The Gospel Today
Twenty-sixth Sunday in Ordinary Time
Jesus said to the Pharisees:
“There was a rich man who dressed in purple garments and fine linen
and dined sumptuously each day.
And lying at his door was a poor man named Lazarus, covered with sores,
who would gladly have eaten his fill of the scraps
that fell from the rich man’s table.
Dogs even used to come and lick his sores.
When the poor man died,
he was carried away by angels to the bosom of Abraham.
The rich man also died and was buried,
and from the netherworld, where he was in torment,
he raised his eyes and saw Abraham far off
and Lazarus at his side.
And he cried out, ‘Father Abraham, have pity on me.
Send Lazarus to dip the tip of his finger in water and cool my tongue,
for I am suffering torment in these flames.’
‘My child, remember that you received
what was good during your lifetime
while Lazarus likewise received what was bad;
but now he is comforted here, whereas you are tormented.
Moreover, between us and you a great chasm is established
to prevent anyone from crossing who might wish to go
from our side to yours or from your side to ours.’
He said, ‘Then I beg you, father,
send him to my father’s house, for I have five brothers,
so that he may warn them,
lest they too come to this place of torment.’
But Abraham replied, ‘They have Moses and the prophets.
Let them listen to them.’
He said, ‘Oh no, father Abraham,
but if someone from the dead goes to them, they will repent.’
Then Abraham said, ‘If they will not listen to Moses and the prophets,
neither will they be persuaded if someone should rise from the dead.'”
Reflection (Sem. Edgar R. Calma):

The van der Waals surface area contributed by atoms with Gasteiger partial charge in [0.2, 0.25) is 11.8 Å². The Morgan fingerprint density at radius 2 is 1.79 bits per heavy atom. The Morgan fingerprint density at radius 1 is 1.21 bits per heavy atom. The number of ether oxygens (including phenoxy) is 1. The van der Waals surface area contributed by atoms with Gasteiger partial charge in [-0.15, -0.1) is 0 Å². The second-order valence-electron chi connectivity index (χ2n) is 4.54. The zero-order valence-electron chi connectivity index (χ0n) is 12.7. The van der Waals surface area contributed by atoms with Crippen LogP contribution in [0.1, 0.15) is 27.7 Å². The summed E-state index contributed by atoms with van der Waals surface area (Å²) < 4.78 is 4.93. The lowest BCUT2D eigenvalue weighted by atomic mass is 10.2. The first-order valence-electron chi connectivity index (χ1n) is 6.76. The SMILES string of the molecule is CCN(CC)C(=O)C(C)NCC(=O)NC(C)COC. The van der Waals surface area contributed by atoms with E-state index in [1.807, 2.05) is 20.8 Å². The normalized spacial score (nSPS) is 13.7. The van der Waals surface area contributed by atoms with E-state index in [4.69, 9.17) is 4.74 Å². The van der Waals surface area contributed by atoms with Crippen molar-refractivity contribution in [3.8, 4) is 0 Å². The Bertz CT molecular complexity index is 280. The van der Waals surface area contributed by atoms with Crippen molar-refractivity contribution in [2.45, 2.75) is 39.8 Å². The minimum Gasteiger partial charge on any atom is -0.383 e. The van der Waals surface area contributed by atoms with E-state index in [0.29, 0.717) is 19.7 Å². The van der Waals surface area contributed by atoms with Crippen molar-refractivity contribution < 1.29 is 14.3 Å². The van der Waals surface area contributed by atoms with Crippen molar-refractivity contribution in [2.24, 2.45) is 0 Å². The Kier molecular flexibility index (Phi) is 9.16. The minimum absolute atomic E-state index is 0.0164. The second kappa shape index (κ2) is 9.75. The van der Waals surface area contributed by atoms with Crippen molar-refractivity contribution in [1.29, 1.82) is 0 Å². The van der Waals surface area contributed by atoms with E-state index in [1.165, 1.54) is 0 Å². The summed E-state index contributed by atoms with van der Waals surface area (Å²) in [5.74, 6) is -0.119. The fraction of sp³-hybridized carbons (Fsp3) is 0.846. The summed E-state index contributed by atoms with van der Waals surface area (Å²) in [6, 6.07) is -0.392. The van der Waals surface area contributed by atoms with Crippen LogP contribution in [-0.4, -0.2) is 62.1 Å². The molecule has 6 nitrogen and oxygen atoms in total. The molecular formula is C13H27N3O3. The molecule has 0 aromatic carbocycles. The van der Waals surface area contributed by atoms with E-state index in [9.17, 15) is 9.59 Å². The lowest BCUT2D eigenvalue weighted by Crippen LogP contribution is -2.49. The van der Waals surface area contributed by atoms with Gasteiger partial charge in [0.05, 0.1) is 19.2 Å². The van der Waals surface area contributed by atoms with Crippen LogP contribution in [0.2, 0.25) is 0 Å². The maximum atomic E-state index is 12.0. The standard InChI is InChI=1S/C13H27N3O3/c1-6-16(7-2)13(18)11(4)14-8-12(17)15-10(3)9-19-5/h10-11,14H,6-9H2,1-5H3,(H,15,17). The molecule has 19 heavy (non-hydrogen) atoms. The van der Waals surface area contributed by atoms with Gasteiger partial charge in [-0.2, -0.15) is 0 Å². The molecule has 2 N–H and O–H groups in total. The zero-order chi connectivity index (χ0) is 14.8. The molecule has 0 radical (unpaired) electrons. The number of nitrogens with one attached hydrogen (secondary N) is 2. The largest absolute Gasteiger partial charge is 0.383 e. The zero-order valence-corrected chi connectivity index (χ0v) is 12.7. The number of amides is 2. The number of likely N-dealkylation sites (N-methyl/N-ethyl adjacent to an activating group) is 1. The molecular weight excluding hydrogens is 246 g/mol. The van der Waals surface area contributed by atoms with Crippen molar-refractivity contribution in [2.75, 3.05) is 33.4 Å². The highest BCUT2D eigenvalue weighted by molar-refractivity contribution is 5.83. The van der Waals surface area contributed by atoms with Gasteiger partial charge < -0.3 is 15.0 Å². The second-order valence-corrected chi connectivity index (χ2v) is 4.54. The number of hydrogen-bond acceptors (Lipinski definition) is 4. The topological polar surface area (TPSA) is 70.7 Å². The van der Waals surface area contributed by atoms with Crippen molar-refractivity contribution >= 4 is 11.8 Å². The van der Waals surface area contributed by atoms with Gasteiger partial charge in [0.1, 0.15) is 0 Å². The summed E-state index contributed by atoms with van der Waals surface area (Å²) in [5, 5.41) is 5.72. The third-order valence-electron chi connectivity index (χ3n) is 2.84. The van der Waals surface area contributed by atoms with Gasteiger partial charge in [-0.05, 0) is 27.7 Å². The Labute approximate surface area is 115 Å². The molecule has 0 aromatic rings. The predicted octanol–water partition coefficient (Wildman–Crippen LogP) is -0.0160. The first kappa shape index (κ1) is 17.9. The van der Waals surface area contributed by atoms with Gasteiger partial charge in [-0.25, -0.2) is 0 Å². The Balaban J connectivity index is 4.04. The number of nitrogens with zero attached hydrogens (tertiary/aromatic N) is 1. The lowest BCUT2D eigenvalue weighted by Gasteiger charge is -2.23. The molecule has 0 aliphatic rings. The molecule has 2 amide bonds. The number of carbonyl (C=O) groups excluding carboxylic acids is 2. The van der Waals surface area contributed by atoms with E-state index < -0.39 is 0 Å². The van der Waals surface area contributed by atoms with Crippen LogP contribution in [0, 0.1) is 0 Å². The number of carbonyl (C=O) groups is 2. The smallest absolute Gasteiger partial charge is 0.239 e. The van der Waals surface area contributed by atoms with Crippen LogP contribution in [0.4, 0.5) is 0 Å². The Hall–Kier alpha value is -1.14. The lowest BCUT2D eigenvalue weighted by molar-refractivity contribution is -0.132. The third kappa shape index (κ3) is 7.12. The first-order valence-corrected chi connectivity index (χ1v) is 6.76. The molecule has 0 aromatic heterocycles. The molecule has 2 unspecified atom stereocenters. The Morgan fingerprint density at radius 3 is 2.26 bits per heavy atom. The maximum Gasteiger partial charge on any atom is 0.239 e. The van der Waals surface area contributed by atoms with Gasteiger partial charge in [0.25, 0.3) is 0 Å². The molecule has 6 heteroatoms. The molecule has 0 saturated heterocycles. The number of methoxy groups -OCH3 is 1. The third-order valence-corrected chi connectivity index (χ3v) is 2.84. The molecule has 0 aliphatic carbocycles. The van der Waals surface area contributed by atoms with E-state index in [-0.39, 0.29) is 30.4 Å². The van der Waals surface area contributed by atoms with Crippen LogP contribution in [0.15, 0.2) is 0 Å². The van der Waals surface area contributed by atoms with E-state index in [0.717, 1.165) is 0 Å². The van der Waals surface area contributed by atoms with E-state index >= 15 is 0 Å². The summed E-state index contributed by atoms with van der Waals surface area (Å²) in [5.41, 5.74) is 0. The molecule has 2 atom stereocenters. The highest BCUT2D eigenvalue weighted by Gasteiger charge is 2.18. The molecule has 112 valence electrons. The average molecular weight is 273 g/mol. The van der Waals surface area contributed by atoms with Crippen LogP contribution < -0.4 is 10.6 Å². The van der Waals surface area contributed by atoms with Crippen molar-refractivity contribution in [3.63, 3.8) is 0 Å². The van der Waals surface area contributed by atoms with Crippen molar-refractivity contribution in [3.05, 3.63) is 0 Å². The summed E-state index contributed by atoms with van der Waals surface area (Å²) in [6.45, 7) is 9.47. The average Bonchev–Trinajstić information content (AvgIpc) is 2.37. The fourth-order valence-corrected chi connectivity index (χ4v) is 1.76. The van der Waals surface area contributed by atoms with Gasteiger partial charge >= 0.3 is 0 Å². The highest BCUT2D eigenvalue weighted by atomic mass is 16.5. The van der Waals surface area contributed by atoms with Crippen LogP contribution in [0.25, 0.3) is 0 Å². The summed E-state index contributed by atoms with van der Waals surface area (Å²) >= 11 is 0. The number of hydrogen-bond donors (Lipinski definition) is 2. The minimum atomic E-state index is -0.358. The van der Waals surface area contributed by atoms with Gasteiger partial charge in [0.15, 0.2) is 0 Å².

The Gospel invites us to be more sensitive and to develop a genuine concern to the needs of our less fortunate brothers and sisters. The Gospel talks about the parable of the rich man and Lazarus, a man who has everything in this world and Lazarus who has nothing except the optimism that the rich man will somehow be kind to his predicament. But when the two characters died, the condition became totally different. Lazarus was in heaven, witnessing the goodness of creation of God, while the rich man was brought into the netherworld. I believe that the invitation of the Gospel is really for us to have a genuine concern and a serious understanding and evaluation of how do we care for our less fortunate brothers and sisters. The measure is very clear in the Gospel when Abraham told Lazarus: My child, remember that you received what was good during your lifetime while Lazarus likewise received what was bad; but now he is comforted here, whereas you are tormented. It is an invitation for us to really be discerning with the worldly materials and inclination we would acquire and obtain along the way. But I think what is more challenging is to have the heart and compassion in helping alleviate the poor condition of our less fortunate brothers and sisters. This can be achieved when we know how to understand and relate with their own experiences. Being rich is not the real issue here, what is important to consider is the kind of attitude the rich man has towards Lazarus. The lack of concern, insensitivity and indifference towards the condition of Lazarus are manifestations of selfishness and self-centeredness. It is a condition of too much emphasis in one’s self and God is no longer needed in this life. A good question to ask ourselves is how do I see and relate to my neighbour with the same situation as Lazarus. The invitation of the Gospel parable is to really have a genuine motivation in extending help to address the needs of our less fortunate brothers and sisters. We should become men and women for others, regardless of our condition and status in life. Being charitable, loving and compassionate transcends economic status. Because our life will reflect who we are and how we have become true witnesses and disciples of Christ here on earth.